The present case-control study revealed a significant correlation between dyslipidemia and IHD. Besides this correlation, male gender, age (31-50 years), overweight, obesity, stage one hypertension, diabetics or non-diabetics, smokers or non-smokers had significant correlation with IHD in the presence of dyslipidemia. Interestingly, the study did not reveal statistically significant correlation of stages two and stage three hypertension with IHD in the presence of dyslipidemia.
Hypertension and dyslipidemia are leading independent risk factors of CVDs as well as key components of metabolic syndrome which further increase the risk of CV events. Coexistence of hypertension and dyslipidemia poses even more adverse impact on cardiovascular functions through endothelial dysfunction, heightened oxidative stress and accelerated atherosclerosis . A study from China, conducted by Yu et al.  has reported high prevalence of dyslipidemia (68.7%). Similarly, Spannella et al.  conducted an observational study in Italy including 1219 outdoor patients, reporting the prevalence of dyslipidemia as high as 91.1% among those who were referred for the management of hypertension. Unfortunately, dyslipidemia is often neglected in hypertensive patients. Jani et al.  conducted a prospective cross sectional including 600 patients suffering from hypertension and diabetes. They reported insufficiently treated dyslipidemia in patients with controlled and uncontrolled hypertension as 23% and 67%, respectively. It has been reported that effective treatment of hypertension alone and hypertension plus hypercholesterolemia reduces CVD risk by 20- 25% and >50%, respectively . Therefore, proper control of high blood pressure and dyslipidemia significantly reduces the risk of IHD and other CVDs.
Similarly, presence of other risk factors such as male gender, age (31-50 years in the present study), obesity, diabetics and smoking along with dyslipidemia and hypertension adds to the risk of CVDs. For instance, post-MI morbidity, mortality and re-infarction are higher among diabetics as compared to non-diabetics . Like hypertension and dyslipidemia, diabetes is also an independent risk factor of CVD. Therefore, coexistence of these three risk factors intensifies the risk of CV events. The present study has revealed a significant correlation with IHD among those patients with hypertension stage 1 as reported in previous studies [19,20]. Interestingly, Qi et al.  and Talaei et al.  have reported significant correlation of hypertension stage 1 with CVDs among young and middle-aged patients (<65 years), not in those above 65 years. In the present study, more patients were having dyslipidemia at hypertension stages two and three, posing more risk of developing IHD and its complications. In this context, Wu et al.  has reported higher CVD mortality among those patients with hypertension stages two and three as compared to those with hypertension stage one. Proper control of hypertension among young patients at stage one helps reduce cardiovascular risk.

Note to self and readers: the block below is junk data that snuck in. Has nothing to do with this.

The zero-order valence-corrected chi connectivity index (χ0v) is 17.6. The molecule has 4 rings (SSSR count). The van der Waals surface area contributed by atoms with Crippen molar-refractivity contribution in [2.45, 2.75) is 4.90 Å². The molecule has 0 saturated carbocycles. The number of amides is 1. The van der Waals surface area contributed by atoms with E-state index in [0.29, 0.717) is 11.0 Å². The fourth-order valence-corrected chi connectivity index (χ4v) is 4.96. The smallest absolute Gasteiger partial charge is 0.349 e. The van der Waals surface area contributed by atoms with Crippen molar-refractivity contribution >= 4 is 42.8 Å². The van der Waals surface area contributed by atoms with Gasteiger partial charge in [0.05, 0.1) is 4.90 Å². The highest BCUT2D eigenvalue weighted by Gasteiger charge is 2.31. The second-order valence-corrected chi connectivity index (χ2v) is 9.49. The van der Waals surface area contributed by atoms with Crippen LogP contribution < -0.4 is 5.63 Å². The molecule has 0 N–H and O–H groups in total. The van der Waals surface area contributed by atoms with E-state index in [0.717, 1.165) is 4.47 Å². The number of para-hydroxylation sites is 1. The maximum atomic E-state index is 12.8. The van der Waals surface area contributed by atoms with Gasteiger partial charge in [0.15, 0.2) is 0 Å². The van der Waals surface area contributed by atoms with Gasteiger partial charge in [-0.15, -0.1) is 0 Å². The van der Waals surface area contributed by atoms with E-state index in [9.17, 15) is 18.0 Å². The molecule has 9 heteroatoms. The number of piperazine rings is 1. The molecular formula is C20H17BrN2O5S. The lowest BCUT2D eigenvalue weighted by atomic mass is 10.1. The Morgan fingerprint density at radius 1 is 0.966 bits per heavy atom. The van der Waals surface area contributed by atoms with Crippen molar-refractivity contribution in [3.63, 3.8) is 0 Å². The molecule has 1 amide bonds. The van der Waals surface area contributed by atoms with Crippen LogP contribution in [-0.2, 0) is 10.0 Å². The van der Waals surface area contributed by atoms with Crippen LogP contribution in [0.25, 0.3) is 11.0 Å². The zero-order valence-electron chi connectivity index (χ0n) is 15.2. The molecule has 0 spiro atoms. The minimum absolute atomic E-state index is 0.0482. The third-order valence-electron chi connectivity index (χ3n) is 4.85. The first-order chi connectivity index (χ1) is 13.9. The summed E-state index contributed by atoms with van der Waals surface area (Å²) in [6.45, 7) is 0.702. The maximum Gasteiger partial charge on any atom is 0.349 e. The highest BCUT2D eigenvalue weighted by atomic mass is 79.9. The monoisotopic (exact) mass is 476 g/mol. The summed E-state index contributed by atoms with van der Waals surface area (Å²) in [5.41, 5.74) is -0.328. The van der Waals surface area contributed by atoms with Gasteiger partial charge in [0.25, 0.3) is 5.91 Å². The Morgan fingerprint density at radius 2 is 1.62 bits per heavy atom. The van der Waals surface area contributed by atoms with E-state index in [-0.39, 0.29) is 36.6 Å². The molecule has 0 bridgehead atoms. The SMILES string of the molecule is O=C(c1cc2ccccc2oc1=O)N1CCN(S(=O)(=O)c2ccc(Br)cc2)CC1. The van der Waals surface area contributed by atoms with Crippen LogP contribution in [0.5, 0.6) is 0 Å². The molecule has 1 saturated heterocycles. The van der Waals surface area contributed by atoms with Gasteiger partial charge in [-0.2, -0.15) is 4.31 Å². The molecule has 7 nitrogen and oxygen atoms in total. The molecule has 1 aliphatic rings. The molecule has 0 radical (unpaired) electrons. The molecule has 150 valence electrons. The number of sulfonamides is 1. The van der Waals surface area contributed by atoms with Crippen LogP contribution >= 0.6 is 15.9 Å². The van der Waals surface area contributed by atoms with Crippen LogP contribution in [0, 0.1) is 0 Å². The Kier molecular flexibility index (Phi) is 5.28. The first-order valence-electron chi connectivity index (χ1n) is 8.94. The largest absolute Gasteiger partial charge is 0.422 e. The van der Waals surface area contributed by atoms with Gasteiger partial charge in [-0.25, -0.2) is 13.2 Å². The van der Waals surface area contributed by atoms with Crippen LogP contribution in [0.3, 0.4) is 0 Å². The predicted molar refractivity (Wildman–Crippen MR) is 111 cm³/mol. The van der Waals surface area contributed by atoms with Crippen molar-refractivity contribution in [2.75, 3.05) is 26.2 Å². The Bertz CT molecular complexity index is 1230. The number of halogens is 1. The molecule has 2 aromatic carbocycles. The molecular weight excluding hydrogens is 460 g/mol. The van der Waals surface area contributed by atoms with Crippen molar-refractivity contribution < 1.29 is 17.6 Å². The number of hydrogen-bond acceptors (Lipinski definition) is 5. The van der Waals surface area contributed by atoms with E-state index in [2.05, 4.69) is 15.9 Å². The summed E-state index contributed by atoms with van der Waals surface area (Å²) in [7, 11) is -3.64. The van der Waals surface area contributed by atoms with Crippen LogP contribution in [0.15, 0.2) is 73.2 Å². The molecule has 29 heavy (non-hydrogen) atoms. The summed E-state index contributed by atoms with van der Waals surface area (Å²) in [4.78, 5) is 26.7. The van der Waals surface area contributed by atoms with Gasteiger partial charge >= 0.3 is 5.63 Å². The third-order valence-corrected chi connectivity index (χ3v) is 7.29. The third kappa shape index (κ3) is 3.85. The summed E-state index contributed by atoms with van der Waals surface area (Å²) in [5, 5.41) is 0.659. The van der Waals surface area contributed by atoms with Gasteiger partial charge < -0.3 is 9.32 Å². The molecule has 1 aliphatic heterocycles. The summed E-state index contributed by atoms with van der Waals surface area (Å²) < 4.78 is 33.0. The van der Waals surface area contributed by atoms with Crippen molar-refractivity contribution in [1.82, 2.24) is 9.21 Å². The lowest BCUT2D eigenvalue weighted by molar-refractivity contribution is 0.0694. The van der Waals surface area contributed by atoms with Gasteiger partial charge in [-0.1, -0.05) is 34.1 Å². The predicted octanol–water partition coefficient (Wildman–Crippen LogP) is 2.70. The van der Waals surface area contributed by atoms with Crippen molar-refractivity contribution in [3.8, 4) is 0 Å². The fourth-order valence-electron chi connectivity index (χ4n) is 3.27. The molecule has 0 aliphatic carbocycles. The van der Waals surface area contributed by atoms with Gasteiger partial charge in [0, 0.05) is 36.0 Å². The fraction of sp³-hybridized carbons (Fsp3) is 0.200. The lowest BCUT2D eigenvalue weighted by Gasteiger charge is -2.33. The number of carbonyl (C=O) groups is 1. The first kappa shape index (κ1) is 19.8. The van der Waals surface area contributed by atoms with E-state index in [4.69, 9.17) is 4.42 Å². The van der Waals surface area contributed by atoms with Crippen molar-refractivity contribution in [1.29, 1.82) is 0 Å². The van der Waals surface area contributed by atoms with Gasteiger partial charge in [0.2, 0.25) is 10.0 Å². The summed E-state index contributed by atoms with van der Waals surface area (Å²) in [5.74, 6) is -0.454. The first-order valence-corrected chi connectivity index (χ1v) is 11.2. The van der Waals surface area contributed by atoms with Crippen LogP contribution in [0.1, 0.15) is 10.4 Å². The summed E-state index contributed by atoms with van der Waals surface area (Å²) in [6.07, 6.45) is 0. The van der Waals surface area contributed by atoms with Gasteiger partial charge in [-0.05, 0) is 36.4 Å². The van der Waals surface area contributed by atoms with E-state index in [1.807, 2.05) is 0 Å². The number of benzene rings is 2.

The present study reveals that combination of dyslipidemia and hypertension is a significant risk for the development of IHD even among nondiabetics and non-smokers. Limitations of the study include single-centered study and small sample size. As dyslipidemia and hypertension are common risk factors for IHD, large sample size from multiple centers could have offered more precise results.
The combination of hypertension and dyslipidemia is a significant risk of IHD for male gender, 31-50 years old, overweight, obese, diabetics or smokers. In this context, risk of IHD can be cut down significantly by optimizing the treatment of hypertension and diabetes, reduction of weight and dyslipidemia, and smoking cessation. In fact, large benefits can be gained by addressing multiple risk factors of IHD simultaneously.
This publication was supported by the Deanship of scientific research at Prince Sattam bin Abdul Aziz University, Al-Kharj, Saudi Arabia.
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2DBMS (Physiology division), College of Medicine, Prince Sattam Ibn Abdul-Aziz University, Al-Kharj, 11942, Saudi Arabia
3Department of Physiology, Faculty of Medicine, Cairo University, Cairo, Egypt
4Department of Neurology, College of Medicine, Prince Sattam Bin Abdul-Aziz University, Al-Kharj, 11942, Saudi Arabia
5Department of Neurology, Faculty of Medicine, AlMinia University, Egypt
6Department of Internal Medicine, College of Medicine, Prince Sattam Bin Abdul-Aziz University, Al-Kharj, 11942, Saudi Arabia
7Department of Anatomy, College of Medicine, Prince Sattam Bin Abdul-Aziz University, Al-Kharj, 11942, Saudi Arabia
8Department of Anatomy, College of Medicine, Al-Azhar University, Cairo, Egypt
9Department of Dermatology, College of Medicine, Prince Sattam Bin Abdul-Aziz University, Al-Kharj, 11942, Saudi Arabia
Citation: Mohammed A Noureddin, Alhumaidi M Alsubaie, Abdullah S Al-Dosarry, Fahad M Al-Ghamdi, Ziyad M Ali Alshehri, Tariq F Aldaej, Vitamin-D Deficiency and its Effect on Bone Profile: An Observational Study, J Res Med Dent Sci, 2020, 8 (6): 251-257.
Received Date: Sep 05, 2020 / Accepted Date: Sep 28, 2020 /